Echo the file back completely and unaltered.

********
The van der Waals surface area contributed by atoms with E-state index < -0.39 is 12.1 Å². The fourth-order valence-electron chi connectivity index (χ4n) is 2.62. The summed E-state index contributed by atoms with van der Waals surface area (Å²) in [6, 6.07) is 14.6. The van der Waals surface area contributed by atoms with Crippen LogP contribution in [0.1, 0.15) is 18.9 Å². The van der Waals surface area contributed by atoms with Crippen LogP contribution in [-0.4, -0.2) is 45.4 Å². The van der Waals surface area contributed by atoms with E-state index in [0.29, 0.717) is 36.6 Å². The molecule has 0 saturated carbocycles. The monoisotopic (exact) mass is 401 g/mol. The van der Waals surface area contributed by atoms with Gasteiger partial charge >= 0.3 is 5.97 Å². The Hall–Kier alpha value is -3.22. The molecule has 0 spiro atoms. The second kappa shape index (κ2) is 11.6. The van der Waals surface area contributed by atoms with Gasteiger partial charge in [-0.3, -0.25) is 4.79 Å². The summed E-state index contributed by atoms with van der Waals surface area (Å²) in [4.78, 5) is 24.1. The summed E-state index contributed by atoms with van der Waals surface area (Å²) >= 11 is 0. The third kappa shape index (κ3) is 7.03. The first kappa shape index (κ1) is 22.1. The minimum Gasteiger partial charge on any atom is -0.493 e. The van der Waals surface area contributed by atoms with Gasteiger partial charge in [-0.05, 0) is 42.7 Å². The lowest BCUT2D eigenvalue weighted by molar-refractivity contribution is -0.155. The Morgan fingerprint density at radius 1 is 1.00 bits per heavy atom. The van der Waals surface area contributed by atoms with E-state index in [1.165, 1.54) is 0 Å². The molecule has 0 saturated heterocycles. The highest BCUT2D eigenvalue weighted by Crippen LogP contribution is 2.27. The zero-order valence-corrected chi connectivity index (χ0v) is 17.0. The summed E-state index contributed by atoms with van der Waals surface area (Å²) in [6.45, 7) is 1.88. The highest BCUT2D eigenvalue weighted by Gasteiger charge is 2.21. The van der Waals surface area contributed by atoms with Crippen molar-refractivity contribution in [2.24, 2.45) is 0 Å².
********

The van der Waals surface area contributed by atoms with E-state index < -0.39 is 12.1 Å². The fourth-order valence-electron chi connectivity index (χ4n) is 2.62. The summed E-state index contributed by atoms with van der Waals surface area (Å²) in [6, 6.07) is 14.6. The van der Waals surface area contributed by atoms with Crippen LogP contribution in [0.1, 0.15) is 18.9 Å². The van der Waals surface area contributed by atoms with Crippen LogP contribution in [-0.4, -0.2) is 45.4 Å². The van der Waals surface area contributed by atoms with E-state index in [0.29, 0.717) is 36.6 Å². The molecule has 0 saturated carbocycles. The monoisotopic (exact) mass is 401 g/mol. The van der Waals surface area contributed by atoms with Gasteiger partial charge >= 0.3 is 5.97 Å². The Hall–Kier alpha value is -3.22. The molecule has 0 spiro atoms. The second kappa shape index (κ2) is 11.6. The van der Waals surface area contributed by atoms with Gasteiger partial charge in [-0.3, -0.25) is 4.79 Å². The summed E-state index contributed by atoms with van der Waals surface area (Å²) in [4.78, 5) is 24.1. The summed E-state index contributed by atoms with van der Waals surface area (Å²) >= 11 is 0. The third kappa shape index (κ3) is 7.03. The first kappa shape index (κ1) is 22.1. The minimum Gasteiger partial charge on any atom is -0.493 e. The van der Waals surface area contributed by atoms with Gasteiger partial charge in [-0.05, 0) is 42.7 Å². The lowest BCUT2D eigenvalue weighted by molar-refractivity contribution is -0.155. The Morgan fingerprint density at radius 1 is 1.00 bits per heavy atom. The van der Waals surface area contributed by atoms with E-state index in [1.165, 1.54) is 0 Å². The molecule has 0 saturated heterocycles. The highest BCUT2D eigenvalue weighted by Crippen LogP contribution is 2.27. The zero-order valence-corrected chi connectivity index (χ0v) is 17.0. The summed E-state index contributed by atoms with van der Waals surface area (Å²) in [6.45, 7) is 1.88. The highest BCUT2D eigenvalue weighted by Gasteiger charge is 2.21. The van der Waals surface area contributed by atoms with Crippen molar-refractivity contribution in [2.24, 2.45) is 0 Å².